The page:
Deciding not to risk Dad's detection, I sent a mental message to my brothers: We have to take him to Dementy. Right now. On the count of three, grab him and teleport to the hospital.
When they murmured their assent, I said, one, two, three! We took off, arriving at the door to the ghost's clinic. There was a sign saying: Hello, sane and insane and just plain bored beings. Welcome to Dementy's Hospital, the best in all of The Animal Archipelagoes.
"He doesn't mince words, does he?" Squirt remarked to Riam, who grinned in response. We marched through the door into the reception area. Dementy's assistant, Injection, was manning the counter.
"Hello, Injection. We have an emergency, as you can see here," I told him. He took one look at our struggling father and whisked us off to the doctor.
"Put him in here," the ghost indicated a restraining chair. The five of us forced him into it. It was a tight fit, but we managed.
"Hey!" My father protested. He is usually one step behind things. "Where are we? Why are you sticking me in this damned thi−" He stopped dead when he registered that he was in a hospital. Not just any hospital, but Dementy's hospital.
The doctor sensed what was coming and immediately put him to sleep with a ball of energy (they can be infused with its perpetrator's will, giving them various powers like sleep, growth, healing, paint and more).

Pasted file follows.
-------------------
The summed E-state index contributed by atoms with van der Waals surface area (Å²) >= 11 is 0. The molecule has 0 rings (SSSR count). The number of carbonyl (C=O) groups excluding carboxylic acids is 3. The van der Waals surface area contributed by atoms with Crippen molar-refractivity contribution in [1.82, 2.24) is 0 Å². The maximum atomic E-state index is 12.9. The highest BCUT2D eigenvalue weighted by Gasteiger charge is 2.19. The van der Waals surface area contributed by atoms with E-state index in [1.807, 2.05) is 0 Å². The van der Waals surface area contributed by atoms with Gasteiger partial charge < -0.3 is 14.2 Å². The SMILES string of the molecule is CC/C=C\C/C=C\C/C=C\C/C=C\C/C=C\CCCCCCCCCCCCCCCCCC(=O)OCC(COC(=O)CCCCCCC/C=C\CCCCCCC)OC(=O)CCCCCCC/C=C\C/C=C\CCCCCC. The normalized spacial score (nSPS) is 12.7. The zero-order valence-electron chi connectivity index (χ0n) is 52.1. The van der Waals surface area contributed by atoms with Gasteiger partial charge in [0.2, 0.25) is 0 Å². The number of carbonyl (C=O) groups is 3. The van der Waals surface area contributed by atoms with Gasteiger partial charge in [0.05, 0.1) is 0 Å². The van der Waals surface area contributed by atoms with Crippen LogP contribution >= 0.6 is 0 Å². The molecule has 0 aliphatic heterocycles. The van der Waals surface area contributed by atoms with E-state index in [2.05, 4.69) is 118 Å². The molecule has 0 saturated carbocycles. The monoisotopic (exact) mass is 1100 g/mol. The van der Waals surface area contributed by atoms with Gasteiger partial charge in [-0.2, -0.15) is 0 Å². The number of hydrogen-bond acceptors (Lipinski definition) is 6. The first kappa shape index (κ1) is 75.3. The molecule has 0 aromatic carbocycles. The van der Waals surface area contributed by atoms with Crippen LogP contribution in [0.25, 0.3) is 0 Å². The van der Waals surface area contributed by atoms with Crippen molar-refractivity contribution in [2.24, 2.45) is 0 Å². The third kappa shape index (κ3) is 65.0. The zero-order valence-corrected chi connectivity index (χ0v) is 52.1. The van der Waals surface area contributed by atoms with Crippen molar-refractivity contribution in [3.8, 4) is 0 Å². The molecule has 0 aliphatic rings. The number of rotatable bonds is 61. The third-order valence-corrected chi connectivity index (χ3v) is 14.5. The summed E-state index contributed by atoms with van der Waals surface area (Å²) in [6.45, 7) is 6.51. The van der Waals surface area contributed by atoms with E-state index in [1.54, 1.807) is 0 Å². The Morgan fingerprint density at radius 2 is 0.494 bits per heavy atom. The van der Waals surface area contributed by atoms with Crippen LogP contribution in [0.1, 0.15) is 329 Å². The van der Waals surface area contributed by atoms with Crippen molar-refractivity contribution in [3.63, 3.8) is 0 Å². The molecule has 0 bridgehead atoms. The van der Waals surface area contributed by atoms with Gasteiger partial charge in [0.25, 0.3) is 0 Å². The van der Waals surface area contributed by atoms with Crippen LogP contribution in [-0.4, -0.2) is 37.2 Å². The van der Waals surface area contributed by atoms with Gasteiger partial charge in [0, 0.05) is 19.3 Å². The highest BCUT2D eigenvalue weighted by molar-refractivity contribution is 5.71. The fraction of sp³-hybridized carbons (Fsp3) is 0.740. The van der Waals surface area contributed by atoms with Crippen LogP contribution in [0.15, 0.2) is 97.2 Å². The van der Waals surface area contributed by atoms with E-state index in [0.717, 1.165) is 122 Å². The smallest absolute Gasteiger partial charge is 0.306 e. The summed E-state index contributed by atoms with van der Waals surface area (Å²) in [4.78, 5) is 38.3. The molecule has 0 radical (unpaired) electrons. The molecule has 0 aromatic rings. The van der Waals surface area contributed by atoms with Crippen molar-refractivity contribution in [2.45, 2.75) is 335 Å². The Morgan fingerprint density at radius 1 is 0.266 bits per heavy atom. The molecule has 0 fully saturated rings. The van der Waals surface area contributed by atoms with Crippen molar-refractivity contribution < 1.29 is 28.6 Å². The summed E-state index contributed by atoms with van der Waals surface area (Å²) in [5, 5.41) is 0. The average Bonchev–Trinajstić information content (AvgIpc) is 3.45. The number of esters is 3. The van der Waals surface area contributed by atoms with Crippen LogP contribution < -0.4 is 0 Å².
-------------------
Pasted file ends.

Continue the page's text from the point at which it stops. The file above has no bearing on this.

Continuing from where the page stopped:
"There," he remarked contentedly. "That'll put him to sleep for an hour, or until I choose to wake him, whichever comes last. Good timing, boys. A few minutes more and the macadamias would have worked their spell quite thoroughly."
I nodded. "How long would it take for him to return to normal?"
"'Bout five minutes," Dementy replied. He took a syringe from a drawer somewhere, measured out a bit of liquid and placed it inside, then plunged the incredibly thin needle into my father's furry shoulder.
"Healing ball!" the ghost intoned. The miniscule wound disappeared immediately.
"Now, are you going to wake him up?" Irrel asked.
Dementy grinned mischievously. "I'll leave it up to you. In return, there won't be a bill."
"Deal," I said. Irrel looked uneasy. I whispered to him, "Dad won't be angry at us. Much. He'll probably rail at thin air for who knows how long, but that'd be all."
We thanked Dementy, grabbed Dad, and took off back home.
"Why the heck did the four of you choose this time to be assertive?" We had enjoyed fifty minutes of blissful peace and quiet. All too soon, it was over.
"You know that I absolutely cannot abide either that self-righteous Dementy or his infernal medications! It'll take days before that dratted sleeping ball will wear off properly! It'll take weeks before my stomach will be back to normal!"
"Well, Dad, maybe you shouldn't eat macadamias anymore," I suggested. My warning fell on deaf ears. On second thought, it was better this way. I certainly didn't want to be the recipient of his tirade.
"Next time, I'll eat my snacks at work," Chipper Senior decided.
And that, my friend, is why my father hates ghosts. And medication. It all boils down to food. And the lack thereof.